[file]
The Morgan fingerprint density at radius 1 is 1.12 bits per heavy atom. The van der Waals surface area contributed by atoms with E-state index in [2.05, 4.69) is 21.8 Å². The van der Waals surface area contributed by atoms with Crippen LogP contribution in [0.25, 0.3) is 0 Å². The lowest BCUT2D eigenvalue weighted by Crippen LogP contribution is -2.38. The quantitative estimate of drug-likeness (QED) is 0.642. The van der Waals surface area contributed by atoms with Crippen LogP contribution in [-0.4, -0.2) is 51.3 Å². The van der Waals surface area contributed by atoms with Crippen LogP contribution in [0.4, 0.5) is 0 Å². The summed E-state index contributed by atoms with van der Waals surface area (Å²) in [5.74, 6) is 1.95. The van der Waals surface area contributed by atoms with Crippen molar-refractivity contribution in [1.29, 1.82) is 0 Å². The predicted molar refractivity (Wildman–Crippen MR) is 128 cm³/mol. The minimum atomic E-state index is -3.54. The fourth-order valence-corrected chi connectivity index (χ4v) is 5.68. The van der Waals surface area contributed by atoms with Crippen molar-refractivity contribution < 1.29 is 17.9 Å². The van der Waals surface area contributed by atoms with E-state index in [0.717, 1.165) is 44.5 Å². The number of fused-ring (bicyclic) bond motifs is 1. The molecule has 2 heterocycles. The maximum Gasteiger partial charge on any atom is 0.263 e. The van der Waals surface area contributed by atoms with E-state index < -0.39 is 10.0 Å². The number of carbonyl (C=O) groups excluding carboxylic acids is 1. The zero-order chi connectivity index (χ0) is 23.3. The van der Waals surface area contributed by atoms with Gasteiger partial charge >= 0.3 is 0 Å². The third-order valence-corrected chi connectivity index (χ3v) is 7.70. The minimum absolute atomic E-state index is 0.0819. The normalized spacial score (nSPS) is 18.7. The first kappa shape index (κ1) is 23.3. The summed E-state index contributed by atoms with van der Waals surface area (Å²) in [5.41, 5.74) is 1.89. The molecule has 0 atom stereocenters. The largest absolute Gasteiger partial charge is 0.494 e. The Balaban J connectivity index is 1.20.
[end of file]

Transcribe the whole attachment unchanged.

The Morgan fingerprint density at radius 1 is 1.12 bits per heavy atom. The van der Waals surface area contributed by atoms with E-state index in [2.05, 4.69) is 21.8 Å². The van der Waals surface area contributed by atoms with Crippen LogP contribution in [0.25, 0.3) is 0 Å². The lowest BCUT2D eigenvalue weighted by Crippen LogP contribution is -2.38. The quantitative estimate of drug-likeness (QED) is 0.642. The van der Waals surface area contributed by atoms with Crippen LogP contribution in [-0.4, -0.2) is 51.3 Å². The van der Waals surface area contributed by atoms with Crippen LogP contribution in [0.4, 0.5) is 0 Å². The summed E-state index contributed by atoms with van der Waals surface area (Å²) in [5.74, 6) is 1.95. The van der Waals surface area contributed by atoms with Crippen molar-refractivity contribution in [1.29, 1.82) is 0 Å². The predicted molar refractivity (Wildman–Crippen MR) is 128 cm³/mol. The minimum atomic E-state index is -3.54. The fourth-order valence-corrected chi connectivity index (χ4v) is 5.68. The van der Waals surface area contributed by atoms with Crippen molar-refractivity contribution < 1.29 is 17.9 Å². The van der Waals surface area contributed by atoms with E-state index in [0.717, 1.165) is 44.5 Å². The number of fused-ring (bicyclic) bond motifs is 1. The molecule has 2 heterocycles. The maximum Gasteiger partial charge on any atom is 0.263 e. The van der Waals surface area contributed by atoms with E-state index < -0.39 is 10.0 Å². The number of carbonyl (C=O) groups excluding carboxylic acids is 1. The zero-order chi connectivity index (χ0) is 23.3. The van der Waals surface area contributed by atoms with Gasteiger partial charge >= 0.3 is 0 Å². The third-order valence-corrected chi connectivity index (χ3v) is 7.70. The minimum absolute atomic E-state index is 0.0819. The normalized spacial score (nSPS) is 18.7. The first kappa shape index (κ1) is 23.3. The summed E-state index contributed by atoms with van der Waals surface area (Å²) in [5.41, 5.74) is 1.89. The molecule has 0 atom stereocenters. The largest absolute Gasteiger partial charge is 0.494 e. The Balaban J connectivity index is 1.20.